LYNCHBURG, Va. – There’s concern for people in the Hill City after many woke up Tuesday morning to learn a police shortage could mean longer wait times for help.
Lynchburg Police Chief Ryan Zuidema says they’re seeing a greater demand for services, with fewer officers to meet those demands.
The department has 28 vacancies to fill.
“It’s real concerning for the whole community to be honest with you,” Chuck Southard says.
“Uncomfortable, I’d say that’s something to worry about,” Dalton Womble adds.
Police say the rise in emergency calls stems from a mental health crisis, and can leave officers tied up for hours, even days.
“Our officers have been burdened with significant challenges with meeting all the mental health calls in our city. So, it’s taking a longer amount of time. Our officers are on those calls longer and so obviously it doesn’t make those resources available for other calls in the city,” Zuidema says.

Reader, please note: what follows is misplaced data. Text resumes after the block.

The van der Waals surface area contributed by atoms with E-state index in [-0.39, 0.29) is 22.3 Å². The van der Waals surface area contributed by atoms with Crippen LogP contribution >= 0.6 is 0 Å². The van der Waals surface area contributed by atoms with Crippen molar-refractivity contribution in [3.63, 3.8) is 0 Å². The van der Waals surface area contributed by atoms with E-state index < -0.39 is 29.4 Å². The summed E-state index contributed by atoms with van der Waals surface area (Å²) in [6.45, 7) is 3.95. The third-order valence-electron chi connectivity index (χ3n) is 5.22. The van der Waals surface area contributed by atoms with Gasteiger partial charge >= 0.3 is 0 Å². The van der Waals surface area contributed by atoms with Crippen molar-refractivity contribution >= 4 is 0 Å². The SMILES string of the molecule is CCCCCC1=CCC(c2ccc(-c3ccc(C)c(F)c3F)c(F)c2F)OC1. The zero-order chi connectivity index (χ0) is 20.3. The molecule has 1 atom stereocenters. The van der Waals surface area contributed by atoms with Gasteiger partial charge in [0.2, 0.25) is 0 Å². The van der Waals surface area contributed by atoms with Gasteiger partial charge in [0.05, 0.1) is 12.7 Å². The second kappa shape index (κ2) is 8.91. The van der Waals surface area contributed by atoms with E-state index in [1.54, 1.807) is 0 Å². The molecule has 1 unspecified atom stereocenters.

The department is making staffing changes so they can have enough answers to get to high-priority 911 calls. This includes moving traffic safety units and intelligence to patrol.
However, police say it’s going to take them longer to get to other calls.
“I’m worried about it,” Herman Petty says. “You don’t know when something is going to happen, so we need to support our police department.”
“Where people will see the difference is non-emergency calls for service. A lot of property crime like larceny from vehicles and stuff like that it’s going to take longer for our officers to get there,” Zuidema says.
As police try to bring more officers in, they’re training with mental health services.
“I hope things get better, but we’re living in uncertain times,” Southard says.